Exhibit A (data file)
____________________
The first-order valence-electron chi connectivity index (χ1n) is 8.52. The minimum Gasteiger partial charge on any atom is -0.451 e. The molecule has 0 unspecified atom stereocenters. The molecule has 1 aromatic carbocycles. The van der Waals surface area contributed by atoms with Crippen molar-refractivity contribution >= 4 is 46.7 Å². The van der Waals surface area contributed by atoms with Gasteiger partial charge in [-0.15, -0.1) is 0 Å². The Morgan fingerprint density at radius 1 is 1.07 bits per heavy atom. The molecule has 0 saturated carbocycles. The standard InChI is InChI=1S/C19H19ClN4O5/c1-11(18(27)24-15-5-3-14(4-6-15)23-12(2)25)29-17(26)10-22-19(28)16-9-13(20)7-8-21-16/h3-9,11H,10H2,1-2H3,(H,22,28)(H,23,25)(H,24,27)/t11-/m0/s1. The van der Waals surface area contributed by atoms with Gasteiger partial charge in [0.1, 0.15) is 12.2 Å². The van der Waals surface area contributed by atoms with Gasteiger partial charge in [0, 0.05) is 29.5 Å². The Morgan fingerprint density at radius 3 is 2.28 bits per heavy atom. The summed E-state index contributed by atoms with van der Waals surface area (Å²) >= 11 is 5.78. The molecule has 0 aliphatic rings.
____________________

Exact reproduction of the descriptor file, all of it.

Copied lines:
The first-order valence-electron chi connectivity index (χ1n) is 8.52. The minimum Gasteiger partial charge on any atom is -0.451 e. The molecule has 0 unspecified atom stereocenters. The molecule has 1 aromatic carbocycles. The van der Waals surface area contributed by atoms with Crippen molar-refractivity contribution >= 4 is 46.7 Å². The van der Waals surface area contributed by atoms with Gasteiger partial charge in [-0.15, -0.1) is 0 Å². The Morgan fingerprint density at radius 1 is 1.07 bits per heavy atom. The molecule has 0 saturated carbocycles. The standard InChI is InChI=1S/C19H19ClN4O5/c1-11(18(27)24-15-5-3-14(4-6-15)23-12(2)25)29-17(26)10-22-19(28)16-9-13(20)7-8-21-16/h3-9,11H,10H2,1-2H3,(H,22,28)(H,23,25)(H,24,27)/t11-/m0/s1. The van der Waals surface area contributed by atoms with Gasteiger partial charge in [0.1, 0.15) is 12.2 Å². The van der Waals surface area contributed by atoms with Gasteiger partial charge in [0, 0.05) is 29.5 Å². The Morgan fingerprint density at radius 3 is 2.28 bits per heavy atom. The summed E-state index contributed by atoms with van der Waals surface area (Å²) >= 11 is 5.78. The molecule has 0 aliphatic rings.